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Home / News & Reviews / News Wire / Southern Pacific No. 18’s tender arrives in Colorado NEWSWIRE

Southern Pacific No. 18’s tender arrives in Colorado NEWSWIRE

By David Lustig | October 26, 2018

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SP18tenderDurango
SP18tenderDurango
No. 18’s tender rests on the turntable at Durango, Colo., on Thursday.
Randy Babcock
DURANGO, Colo. – Southern Pacific 4-6-0 No. 18’s whaleback tender has arrived at the Durango & Silverton Narrow Gauge Railroad’s main shops this week after traveling by truck from its home in Independence, Calif. The locomotive is still en route to the Centennial State.

Once the locomotive and tender are remarried in Durango, they will be used to train Durango & Silverton employees on how to maintain and operate oil-fired steam power. The Colorado railroad is in the process of converting its fleet of former Denver & Rio Grande Western narrow gauge 2-8-2 Mikados from coal to oil firing.
No. 18 was recently restored to service by volunteers with the nonprofit Carson & Colorado Railway, headed by Dave Mull. It is scheduled to be in Colorado until June 2019. In addition, Durango & Silverton will operate excursion trains with No. 18 on select Thursdays in January and February 2019.

10 thoughts on “Southern Pacific No. 18’s tender arrives in Colorado NEWSWIRE

  1. I am very glad to hear that D&SNG has finally decided to go “oil” on all of their steam locos. This should avoid most fires caused by locomotives. There is always the chance that a passing train could toss a spark from a wheel flange or railhead, but those are few and far between. This should, over the long-haul, save a lot of money that was spent on fire patrols and fire cleanup.

  2. Mister Ross: Having heaved my share of coal when I was a child, I have to admit to a certain sadness with the impending demise of the black diamond. But time marches on, and for a variety of reasons it only makes sense to switch to fuel oil – and I have had more than my share of JP-5 in my drinking water over the years as well.

    The D&S is not just a historical artifact. It is a business, and it has to run in the black. While they do sell nostalgia hopefully the switch from coal to oil will not dilute the experience, especially for those who were there when…

    It will never happen but I would like to have a cab ride in a K-28, just for old time’s sake. But that was long ago and in another life and all I can do is look back with sadness.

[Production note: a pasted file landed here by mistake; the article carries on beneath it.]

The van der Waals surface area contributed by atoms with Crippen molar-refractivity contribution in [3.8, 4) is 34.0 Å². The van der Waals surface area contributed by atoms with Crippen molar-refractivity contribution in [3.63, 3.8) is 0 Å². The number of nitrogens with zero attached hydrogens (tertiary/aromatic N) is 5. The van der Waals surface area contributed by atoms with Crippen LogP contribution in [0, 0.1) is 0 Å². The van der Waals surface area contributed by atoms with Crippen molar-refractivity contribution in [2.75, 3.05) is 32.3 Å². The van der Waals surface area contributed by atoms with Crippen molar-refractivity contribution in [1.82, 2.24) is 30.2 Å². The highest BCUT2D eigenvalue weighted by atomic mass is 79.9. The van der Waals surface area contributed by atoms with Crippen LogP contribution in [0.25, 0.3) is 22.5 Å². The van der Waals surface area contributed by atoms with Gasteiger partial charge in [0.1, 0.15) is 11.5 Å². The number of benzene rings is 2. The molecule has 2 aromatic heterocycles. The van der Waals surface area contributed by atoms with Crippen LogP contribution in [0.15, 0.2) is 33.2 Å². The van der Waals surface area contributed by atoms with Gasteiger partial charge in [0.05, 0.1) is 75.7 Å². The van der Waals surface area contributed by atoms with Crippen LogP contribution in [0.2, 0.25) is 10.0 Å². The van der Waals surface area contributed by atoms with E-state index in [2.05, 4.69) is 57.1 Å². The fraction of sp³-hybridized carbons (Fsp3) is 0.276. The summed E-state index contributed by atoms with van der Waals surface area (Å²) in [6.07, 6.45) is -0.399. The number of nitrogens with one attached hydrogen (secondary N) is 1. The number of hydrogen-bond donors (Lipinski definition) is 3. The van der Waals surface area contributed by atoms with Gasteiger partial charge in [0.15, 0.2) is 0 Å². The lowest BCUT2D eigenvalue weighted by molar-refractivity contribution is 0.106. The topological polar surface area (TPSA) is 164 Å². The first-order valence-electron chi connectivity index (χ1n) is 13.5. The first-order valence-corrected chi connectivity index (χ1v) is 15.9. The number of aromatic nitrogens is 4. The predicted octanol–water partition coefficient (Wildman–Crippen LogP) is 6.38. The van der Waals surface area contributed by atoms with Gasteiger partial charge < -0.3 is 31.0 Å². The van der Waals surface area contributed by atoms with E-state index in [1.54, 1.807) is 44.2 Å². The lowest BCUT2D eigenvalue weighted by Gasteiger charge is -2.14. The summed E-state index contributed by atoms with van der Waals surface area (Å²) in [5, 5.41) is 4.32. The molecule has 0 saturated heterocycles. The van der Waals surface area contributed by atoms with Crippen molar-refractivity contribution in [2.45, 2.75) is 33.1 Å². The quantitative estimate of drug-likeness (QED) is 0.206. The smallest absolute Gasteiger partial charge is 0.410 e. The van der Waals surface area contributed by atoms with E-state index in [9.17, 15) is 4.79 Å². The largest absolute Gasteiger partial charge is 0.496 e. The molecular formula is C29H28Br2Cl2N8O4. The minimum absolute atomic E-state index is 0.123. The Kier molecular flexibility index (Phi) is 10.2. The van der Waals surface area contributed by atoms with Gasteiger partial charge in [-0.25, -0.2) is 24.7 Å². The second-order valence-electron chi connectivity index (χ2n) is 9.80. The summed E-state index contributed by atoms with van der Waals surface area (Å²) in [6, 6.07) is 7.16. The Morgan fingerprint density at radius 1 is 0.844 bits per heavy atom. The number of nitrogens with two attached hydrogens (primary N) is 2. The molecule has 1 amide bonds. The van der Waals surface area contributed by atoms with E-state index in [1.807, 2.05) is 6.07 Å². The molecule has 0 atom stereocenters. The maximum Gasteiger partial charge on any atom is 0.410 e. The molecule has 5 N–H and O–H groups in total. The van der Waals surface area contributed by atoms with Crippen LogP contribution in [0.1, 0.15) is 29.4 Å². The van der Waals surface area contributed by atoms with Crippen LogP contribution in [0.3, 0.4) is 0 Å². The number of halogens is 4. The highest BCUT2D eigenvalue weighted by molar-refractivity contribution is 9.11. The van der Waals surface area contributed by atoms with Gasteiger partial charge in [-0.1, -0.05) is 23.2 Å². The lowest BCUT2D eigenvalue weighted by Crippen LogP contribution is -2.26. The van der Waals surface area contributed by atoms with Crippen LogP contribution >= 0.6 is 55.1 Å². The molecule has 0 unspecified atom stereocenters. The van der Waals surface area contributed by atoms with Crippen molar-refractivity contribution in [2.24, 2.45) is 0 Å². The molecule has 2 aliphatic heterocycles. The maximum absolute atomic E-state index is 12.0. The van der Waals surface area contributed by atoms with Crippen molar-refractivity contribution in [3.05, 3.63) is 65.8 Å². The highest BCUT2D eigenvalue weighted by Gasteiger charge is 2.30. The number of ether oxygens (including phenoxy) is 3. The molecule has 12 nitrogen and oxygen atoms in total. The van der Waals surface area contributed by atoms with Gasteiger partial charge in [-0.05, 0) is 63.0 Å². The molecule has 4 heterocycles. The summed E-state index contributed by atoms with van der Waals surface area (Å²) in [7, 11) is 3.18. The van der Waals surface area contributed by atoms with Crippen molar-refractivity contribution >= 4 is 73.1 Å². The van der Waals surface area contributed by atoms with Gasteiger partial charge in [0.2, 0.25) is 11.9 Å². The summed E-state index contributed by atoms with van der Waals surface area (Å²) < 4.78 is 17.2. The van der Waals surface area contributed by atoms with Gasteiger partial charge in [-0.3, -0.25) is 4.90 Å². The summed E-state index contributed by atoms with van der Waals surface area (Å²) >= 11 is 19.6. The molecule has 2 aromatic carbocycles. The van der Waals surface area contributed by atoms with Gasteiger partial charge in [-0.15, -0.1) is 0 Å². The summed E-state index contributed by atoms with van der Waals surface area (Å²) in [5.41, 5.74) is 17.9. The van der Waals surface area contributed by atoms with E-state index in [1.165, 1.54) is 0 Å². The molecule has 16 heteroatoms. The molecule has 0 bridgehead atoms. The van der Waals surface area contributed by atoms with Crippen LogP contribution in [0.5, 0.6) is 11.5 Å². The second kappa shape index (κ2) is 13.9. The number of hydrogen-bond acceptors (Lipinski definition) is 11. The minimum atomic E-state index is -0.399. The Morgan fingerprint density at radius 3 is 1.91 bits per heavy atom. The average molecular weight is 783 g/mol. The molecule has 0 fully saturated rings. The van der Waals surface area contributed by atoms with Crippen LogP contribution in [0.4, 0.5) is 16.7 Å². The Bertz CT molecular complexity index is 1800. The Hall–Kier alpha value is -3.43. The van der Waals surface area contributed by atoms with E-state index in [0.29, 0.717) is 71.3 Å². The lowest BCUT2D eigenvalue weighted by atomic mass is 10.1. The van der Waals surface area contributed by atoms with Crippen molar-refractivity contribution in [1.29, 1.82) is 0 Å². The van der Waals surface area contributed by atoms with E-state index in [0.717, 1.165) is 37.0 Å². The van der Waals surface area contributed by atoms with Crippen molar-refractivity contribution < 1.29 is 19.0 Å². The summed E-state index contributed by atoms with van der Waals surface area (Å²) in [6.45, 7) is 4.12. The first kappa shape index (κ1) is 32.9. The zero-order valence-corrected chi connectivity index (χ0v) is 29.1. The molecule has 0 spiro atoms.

The above remarks are general in nature and do not form the basis for an attorney/client relationship. They do not constitute legal advice. I am not your attorney. Go find your own damn lawyer.

  3. This article implies that the D&SRR is going to convert their entire fleet of steam locomotives to burn oil. I thought they were only going to convert some over from coal.

  4. Roger Cole,

    Don’t worry, once they start the conversion they will go through and complete the entire fleet…of course the problem with switching to oil…increased carbon footprint vs coal burning(in this particular case).

  5. The tender arriving ahead of the engine reminds me of being moved by my cousins to a senior living apartment where my furniture arrived weeks before I did.

  6. It is my understanding that only locomotive 493, a K37 will be converted to oil. The railroad is purchasing two diesel locomotives to run during extended dry periods. I have heard nothing about converting the rest of the locomotives to oil.

  7. Mister Bolsega:

    Aside from Disneyland and Knott’s Berry Farm I am aware of no operational three foot gauge railroads in California. I expect also that this will give D&S management a good look at oil firing, before they pull the trigger, and I expect it to be on the property for some time. For these reasons even at the expense it makes sense to bring the locomotive to Colorado.

    The above remarks are general in nature and do not form the basis for an attorney/client relationship. They do not constitute legal advice. I am not your attorney. Go find your own damn lawyer.

  8. California has the Roaring Camp & Big Trees Railroad and the Yosemite Mountain Sugar Pine Railroad, both operational 3-foot railroads utilizing oil-burning steam. Of course, these lines use geared steam, not rod locomotives like the D&S.

  9. Would it not be cheaper to send personnel to Cal. for training? Seems to me that shipping the loco and tender back and forth would be hugely expensive. Just wondering.

  10. Mister Cole:

    Yes…I had forgot about those two. However I am sure the fact that they are geared steam and not rod engines played into the decision by D&S to bring the locomotive to Colorado. In spite of some of the corporate decisions I have seen in my time – some straight out of Believe It Or Ripley – I have to think that D&S management considered their options before making this move.

    On the other hand, I do not believe the Slim Princess (it is the Slim Princess, is it not?) has anywhere to run at the moment because there is no suitable track in California. The amusement parks are out for obvious reasons and the geared steam lines could easily not be suitable for a rod engine. And I am sure the owners are itching to let her do her stuff…

    The above remarks are general in nature and do not form the basis for an attorney/client relationship. They do not constitute legal advice. I am not your attorney. Go find your own damn lawyer.

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